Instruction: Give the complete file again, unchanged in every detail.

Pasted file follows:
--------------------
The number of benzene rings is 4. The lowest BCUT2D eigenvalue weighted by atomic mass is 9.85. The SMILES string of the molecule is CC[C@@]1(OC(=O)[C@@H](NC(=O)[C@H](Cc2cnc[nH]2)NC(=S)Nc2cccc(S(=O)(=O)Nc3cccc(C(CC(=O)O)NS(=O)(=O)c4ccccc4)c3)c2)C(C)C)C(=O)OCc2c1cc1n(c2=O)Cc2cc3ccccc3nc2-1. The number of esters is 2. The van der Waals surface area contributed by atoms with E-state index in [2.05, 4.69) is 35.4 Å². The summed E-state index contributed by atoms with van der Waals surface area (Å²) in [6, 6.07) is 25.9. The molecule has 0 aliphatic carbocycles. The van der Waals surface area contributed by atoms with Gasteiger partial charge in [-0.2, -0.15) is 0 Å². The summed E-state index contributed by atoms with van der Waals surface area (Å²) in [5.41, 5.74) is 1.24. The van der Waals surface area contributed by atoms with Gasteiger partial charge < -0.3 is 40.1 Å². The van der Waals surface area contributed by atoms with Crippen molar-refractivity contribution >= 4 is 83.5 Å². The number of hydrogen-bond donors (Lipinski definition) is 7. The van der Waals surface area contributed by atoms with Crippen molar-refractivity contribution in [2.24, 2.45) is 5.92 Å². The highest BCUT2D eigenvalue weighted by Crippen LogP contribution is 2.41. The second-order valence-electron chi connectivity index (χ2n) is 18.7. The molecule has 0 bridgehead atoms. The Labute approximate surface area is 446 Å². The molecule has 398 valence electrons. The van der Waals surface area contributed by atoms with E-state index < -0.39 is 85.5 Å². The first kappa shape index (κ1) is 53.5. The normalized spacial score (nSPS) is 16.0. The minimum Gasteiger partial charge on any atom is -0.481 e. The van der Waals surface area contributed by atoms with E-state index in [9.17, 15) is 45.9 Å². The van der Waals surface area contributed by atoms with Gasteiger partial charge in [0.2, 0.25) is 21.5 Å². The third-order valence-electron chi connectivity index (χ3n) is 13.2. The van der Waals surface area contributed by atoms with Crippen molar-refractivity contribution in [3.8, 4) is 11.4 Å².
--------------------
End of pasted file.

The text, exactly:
The number of benzene rings is 4. The lowest BCUT2D eigenvalue weighted by atomic mass is 9.85. The SMILES string of the molecule is CC[C@@]1(OC(=O)[C@@H](NC(=O)[C@H](Cc2cnc[nH]2)NC(=S)Nc2cccc(S(=O)(=O)Nc3cccc(C(CC(=O)O)NS(=O)(=O)c4ccccc4)c3)c2)C(C)C)C(=O)OCc2c1cc1n(c2=O)Cc2cc3ccccc3nc2-1. The number of esters is 2. The van der Waals surface area contributed by atoms with E-state index in [2.05, 4.69) is 35.4 Å². The summed E-state index contributed by atoms with van der Waals surface area (Å²) in [6, 6.07) is 25.9. The molecule has 0 aliphatic carbocycles. The van der Waals surface area contributed by atoms with Gasteiger partial charge in [-0.2, -0.15) is 0 Å². The summed E-state index contributed by atoms with van der Waals surface area (Å²) in [5.41, 5.74) is 1.24. The van der Waals surface area contributed by atoms with Gasteiger partial charge < -0.3 is 40.1 Å². The van der Waals surface area contributed by atoms with Crippen molar-refractivity contribution >= 4 is 83.5 Å². The number of hydrogen-bond donors (Lipinski definition) is 7. The van der Waals surface area contributed by atoms with Crippen molar-refractivity contribution in [2.24, 2.45) is 5.92 Å². The highest BCUT2D eigenvalue weighted by Crippen LogP contribution is 2.41. The second-order valence-electron chi connectivity index (χ2n) is 18.7. The molecule has 0 bridgehead atoms. The Labute approximate surface area is 446 Å². The molecule has 398 valence electrons. The van der Waals surface area contributed by atoms with E-state index < -0.39 is 85.5 Å². The first kappa shape index (κ1) is 53.5. The normalized spacial score (nSPS) is 16.0. The minimum Gasteiger partial charge on any atom is -0.481 e. The van der Waals surface area contributed by atoms with E-state index in [9.17, 15) is 45.9 Å². The van der Waals surface area contributed by atoms with Gasteiger partial charge in [0.2, 0.25) is 21.5 Å². The third-order valence-electron chi connectivity index (χ3n) is 13.2. The van der Waals surface area contributed by atoms with Crippen molar-refractivity contribution in [3.8, 4) is 11.4 Å².